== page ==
Edible Garden BeginsToday thin green spinach seedlings popped out of the seed starter soil, a perfect start to Spring. During our late winter snowfall last week,  I planted seeds for our summer kitchen garden.  I found this wire rack at the Goodwill and thought it perfect to hold our seedlings.  This year I plan to make our raised beds more visually appealing with a mix of flowers planted among vegetable plants.  I picked attractive vegetable plants including peppers, eggplants and spinach for our garden below the deck.  I will grow patio tomatoes in pots on the deck to keep them from getting unruly.  I learned my lesson from last year.  My son requested his favorite flower, Forget-Me-Not, so we started those from seed, too. My husband planted garlic last fall, and tall green stalks are appearing around the raised beds already.  They will be harvested in July, so I am hoping they will not detract from the plan to have a more beautiful garden that invites relaxation.  The snow in this photo has melted.  Spring is here bringing many garden dreams!

Walking sticks

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We found a lovely canopy of Japanese Maple trees on a late November walk in North Carolina. I found a little refuge, a reminder that God is our refuge and shelter. My son found walking sticks.  He brought them home, removed the  bark with a pocket knife and rubbed the bare wood smooth with fine grit sandpaper. “It feels like velvet now,” he said, sliding his hand along its surface.  He looked proud of his uncovered treasure. At Christmas, he gave one of his carved walking sticks to a friend who hikes long distances. Nature uncovers gifts…comfort and awareness of God’s protection; a child’s perseverance and generosity; and a mom’s pride in her son.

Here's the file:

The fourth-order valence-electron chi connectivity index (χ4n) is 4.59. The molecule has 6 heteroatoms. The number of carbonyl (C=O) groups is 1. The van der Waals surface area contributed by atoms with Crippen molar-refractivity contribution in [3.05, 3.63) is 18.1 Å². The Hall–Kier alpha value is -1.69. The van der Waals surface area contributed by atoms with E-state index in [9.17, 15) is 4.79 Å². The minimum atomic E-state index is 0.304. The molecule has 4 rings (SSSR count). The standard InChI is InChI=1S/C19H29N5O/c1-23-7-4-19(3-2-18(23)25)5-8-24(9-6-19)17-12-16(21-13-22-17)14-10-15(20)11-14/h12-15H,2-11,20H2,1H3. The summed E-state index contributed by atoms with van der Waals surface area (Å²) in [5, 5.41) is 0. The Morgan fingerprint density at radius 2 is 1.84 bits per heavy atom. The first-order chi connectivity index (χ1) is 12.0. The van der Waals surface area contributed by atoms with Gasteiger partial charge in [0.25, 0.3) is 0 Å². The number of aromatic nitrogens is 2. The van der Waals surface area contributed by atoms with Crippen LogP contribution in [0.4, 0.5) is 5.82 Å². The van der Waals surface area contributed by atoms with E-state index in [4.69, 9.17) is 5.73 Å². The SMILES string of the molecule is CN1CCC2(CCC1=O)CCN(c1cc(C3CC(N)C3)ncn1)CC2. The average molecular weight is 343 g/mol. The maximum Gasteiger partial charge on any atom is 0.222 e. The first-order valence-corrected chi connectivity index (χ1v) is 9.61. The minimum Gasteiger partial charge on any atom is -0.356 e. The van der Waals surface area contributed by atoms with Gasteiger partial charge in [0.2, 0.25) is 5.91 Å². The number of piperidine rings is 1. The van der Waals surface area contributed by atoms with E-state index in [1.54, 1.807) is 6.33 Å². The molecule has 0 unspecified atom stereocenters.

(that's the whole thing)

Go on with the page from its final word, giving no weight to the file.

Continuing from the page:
Autumn Aliens

We visited a farm in Penwp-image-1536863450jpg.jpgnsylvania to pick some pumpkins and gourds to bring home.   My son was intrigued by their funny shapes and bright colors.  They reminded me of the silly monsters he draws – cute alien creatures with round or oval bodies filled in by swirls or dots and topped with one to three eyes; each creature has a name like,  Dingle, Yugi, Ygug, Hithy, Hicamawiks, Hallywak and Dotty-Spot.  They make us laugh.

These alien-like squashes make us smile, too.  Any names come to mind for them?  I will ask my son, he will have some ideas.

Can you guess who he named, Backhoe, Emerald,  and Pouty?

Hens and Chicks 

The Hens and Chicks in clay pots on our front steps are flourishing in the cool fall weather. Each day I see new tiny chicks emerging. Close and cozy, growing in a tight space. It is counter-intuitive for a gardener.  I want to re-pot and give more space, but these succulents actually grow better in crowded conditions.